Charity merger figures remain static, says report

The Good Merger Index, produced by Eastside Primetimers, says 54 mergers involving 116 charities took place in the year to 30 April this year, compared with 61 in 2014/15

Charity mergers are not growing in popularity even though the largest merged charities over the past three years have recorded income growth of more than 20 per cent, according to the latest Good Merger Index.

The index, which is produced annually by the management consultancy Eastside Primetimers, says that only 54 mergers involving 116 charities took place in England and Wales in the year to 30 April 2016 – equivalent to 0.07 per cent of the charity sector. In comparison, 61 deals took place in 2014/15.

The largest deal of the year was the creation of the Masonic Charitable Foundation, which involved the merger of four Masonic charities worth a combined £82m. The next biggest was the merger of Totton College in Hampshire and the crime reduction charity Nacro.

The index says that the top 10 deals accounted for 92 per cent of "merger value" in the sector – or the combined incomes of charities involved in mergers over the course of the year – with the two biggest deals accounting for 59 per cent of the total.

Approximately half of the mergers involved charities with annual incomes of less than £1m, and a further 29 per cent had incomes of between £1m and £5m.

The index says that 61 per cent of the mergers of charities were takeovers, with another 11 per cent of deals involving one charity becoming a subsidiary of another, 24 per cent were equal mergers and 4 per cent resulted in group structures.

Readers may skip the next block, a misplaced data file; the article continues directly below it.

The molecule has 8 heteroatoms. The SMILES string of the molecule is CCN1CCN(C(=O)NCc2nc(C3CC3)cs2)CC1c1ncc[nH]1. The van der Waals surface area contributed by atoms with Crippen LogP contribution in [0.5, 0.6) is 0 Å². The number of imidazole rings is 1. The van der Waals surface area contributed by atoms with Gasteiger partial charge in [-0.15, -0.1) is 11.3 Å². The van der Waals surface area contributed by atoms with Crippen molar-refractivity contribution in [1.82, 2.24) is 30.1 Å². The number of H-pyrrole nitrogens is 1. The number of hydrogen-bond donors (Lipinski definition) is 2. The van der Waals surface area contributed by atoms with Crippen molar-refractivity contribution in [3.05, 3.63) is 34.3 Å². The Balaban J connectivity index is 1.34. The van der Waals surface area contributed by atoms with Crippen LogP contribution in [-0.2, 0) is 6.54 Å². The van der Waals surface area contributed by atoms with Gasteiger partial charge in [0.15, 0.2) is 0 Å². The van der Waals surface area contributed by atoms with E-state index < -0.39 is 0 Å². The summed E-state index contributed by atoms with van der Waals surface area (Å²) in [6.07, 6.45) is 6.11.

Almost four in 10 charity sector mergers were in the health and care sector, the index shows.

The report looks back to mergers carried out in previous years and says that the larger charities involved in the nine of the biggest mergers to take place in 2013/14 have experienced an average growth in income of 64 per cent, with 20 per cent being the lowest increase.

This demonstrates how "growth through merger yields much faster gains than organic growth", the report says.

In his introduction to the index, Richard Litchfield, chief executive of Eastside Primetimers, says the report shows that financial distress remains the primary reason for mergers in the charity sector.

"Once again it seems that, despite financial headwinds, commissioning challenges, arguable duplication and increased discussion around merger in recent years, many organisations are simply not responding to the conditions they face," he says. "In fact, many more charities go into liquidation each year than successfully seek an alternative home for their services."

Simon Rowell, senior director strategy and market development at Big Society Capital, said: "It is encouraging that charity mergers are continuing and provide a viable route for many charities to consolidate their operations, generate further income and make a greater impact."

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